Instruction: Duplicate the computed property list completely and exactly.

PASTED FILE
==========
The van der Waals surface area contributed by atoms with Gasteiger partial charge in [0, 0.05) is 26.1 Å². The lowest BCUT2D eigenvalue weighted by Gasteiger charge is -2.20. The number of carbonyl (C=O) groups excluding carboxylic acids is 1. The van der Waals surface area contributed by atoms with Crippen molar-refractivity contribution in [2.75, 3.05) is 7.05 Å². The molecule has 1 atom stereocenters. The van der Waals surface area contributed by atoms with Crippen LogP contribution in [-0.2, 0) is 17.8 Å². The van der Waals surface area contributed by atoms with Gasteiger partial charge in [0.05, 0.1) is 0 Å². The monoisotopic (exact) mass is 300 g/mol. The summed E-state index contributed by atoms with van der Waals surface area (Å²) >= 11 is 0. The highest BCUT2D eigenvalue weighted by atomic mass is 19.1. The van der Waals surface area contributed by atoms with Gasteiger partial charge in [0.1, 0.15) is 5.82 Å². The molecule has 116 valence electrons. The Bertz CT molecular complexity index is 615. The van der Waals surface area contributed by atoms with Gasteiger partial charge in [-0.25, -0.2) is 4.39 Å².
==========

The van der Waals surface area contributed by atoms with Gasteiger partial charge in [0, 0.05) is 26.1 Å². The lowest BCUT2D eigenvalue weighted by Gasteiger charge is -2.20. The number of carbonyl (C=O) groups excluding carboxylic acids is 1. The van der Waals surface area contributed by atoms with Crippen molar-refractivity contribution in [2.75, 3.05) is 7.05 Å². The molecule has 1 atom stereocenters. The van der Waals surface area contributed by atoms with Crippen LogP contribution in [-0.2, 0) is 17.8 Å². The van der Waals surface area contributed by atoms with Gasteiger partial charge in [0.05, 0.1) is 0 Å². The monoisotopic (exact) mass is 300 g/mol. The summed E-state index contributed by atoms with van der Waals surface area (Å²) >= 11 is 0. The highest BCUT2D eigenvalue weighted by atomic mass is 19.1. The van der Waals surface area contributed by atoms with Gasteiger partial charge in [0.1, 0.15) is 5.82 Å². The molecule has 116 valence electrons. The Bertz CT molecular complexity index is 615. The van der Waals surface area contributed by atoms with Gasteiger partial charge in [-0.25, -0.2) is 4.39 Å².